Koontz Case to Protect Property Rights; Bureaucrats Unfairly Charge for Permits

Article excerpt

Byline: Ilya Shapiro and Timothy Sandefur, SPECIAL TO THE WASHINGTON TIMES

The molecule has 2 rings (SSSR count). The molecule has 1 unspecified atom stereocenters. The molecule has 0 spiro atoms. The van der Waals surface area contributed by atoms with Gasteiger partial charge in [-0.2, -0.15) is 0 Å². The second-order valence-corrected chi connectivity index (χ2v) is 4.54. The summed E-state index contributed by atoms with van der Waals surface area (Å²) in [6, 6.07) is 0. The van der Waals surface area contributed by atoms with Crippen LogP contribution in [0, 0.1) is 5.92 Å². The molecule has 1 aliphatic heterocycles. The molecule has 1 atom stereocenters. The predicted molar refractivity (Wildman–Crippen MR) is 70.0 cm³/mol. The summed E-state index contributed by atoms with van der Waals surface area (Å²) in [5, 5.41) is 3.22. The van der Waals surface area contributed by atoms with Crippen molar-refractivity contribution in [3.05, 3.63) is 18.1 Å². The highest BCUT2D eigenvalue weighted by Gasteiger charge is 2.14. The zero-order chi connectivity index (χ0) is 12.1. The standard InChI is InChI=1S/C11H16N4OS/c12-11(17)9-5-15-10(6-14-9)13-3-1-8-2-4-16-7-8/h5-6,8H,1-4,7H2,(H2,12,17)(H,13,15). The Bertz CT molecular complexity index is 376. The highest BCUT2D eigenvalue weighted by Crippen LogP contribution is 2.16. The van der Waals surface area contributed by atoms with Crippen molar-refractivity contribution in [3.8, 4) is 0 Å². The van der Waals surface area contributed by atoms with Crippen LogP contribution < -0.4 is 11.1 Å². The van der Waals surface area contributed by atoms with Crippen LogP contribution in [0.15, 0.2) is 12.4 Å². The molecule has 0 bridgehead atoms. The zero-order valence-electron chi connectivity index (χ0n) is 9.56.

The right to build a home or a business on your own land is basic to the very concept of property rights. Of course, government can impose reasonable conditions for health and safety, but too often, officials misuse land-use permitting to enrich the public sector rather than for legitimate regulation. In fact, many bureaucrats view the right to develop one's property as a privilege landowners must purchase, sometimes at the cost of their constitutional freedoms. Thankfully, the U.S. Supreme Court recently accepted a Florida case that could force an attitude change on regulators across the country.Koontz v. St. Johns River Water Management District is the story of a family that was targeted for a bureaucratic shakedown and decided to fight back. The saga started more than 15 years ago, when the now-deceased Coy Koontz Sr. and his family asked for permission to commercially develop about four acres of land they owned in Orange County, Fla. The St. Johns River Water Management District responded that a permit would come with a price: Mr. Koontz would have to dedicate 11 acres for conservation and pay up to $150,000 for improvements on the district's own property.Mr. Koontz was willing to dedicate the 11 acres, but he objected to paying for work at the government site, which was miles away and had no connection to his property or his project.When he refused, his permit application was denied.Sadly, this kind of abuse is all too common. Bureaucracies often see permitting as a way to fund government projects and provide public benefits not with tax dollars - but with money extorted from property owners.To be sure, the U.S. Supreme Court isn't unfamiliar with this problem. In a landmark 1987 case - Nollan v. California Coastal Commission - the court ruled that arm-twisting permit applicants isn't just unseemly, it's unconstitutional. The court held that Golden State bureaucrats had gone too far when they ordered Patrick Nollan and his family to give up property in exchange for permission to renovate their home. Justice Antonin Scalia wrote that permit conditions must be limited to alleviating a harm caused by the proposed development. …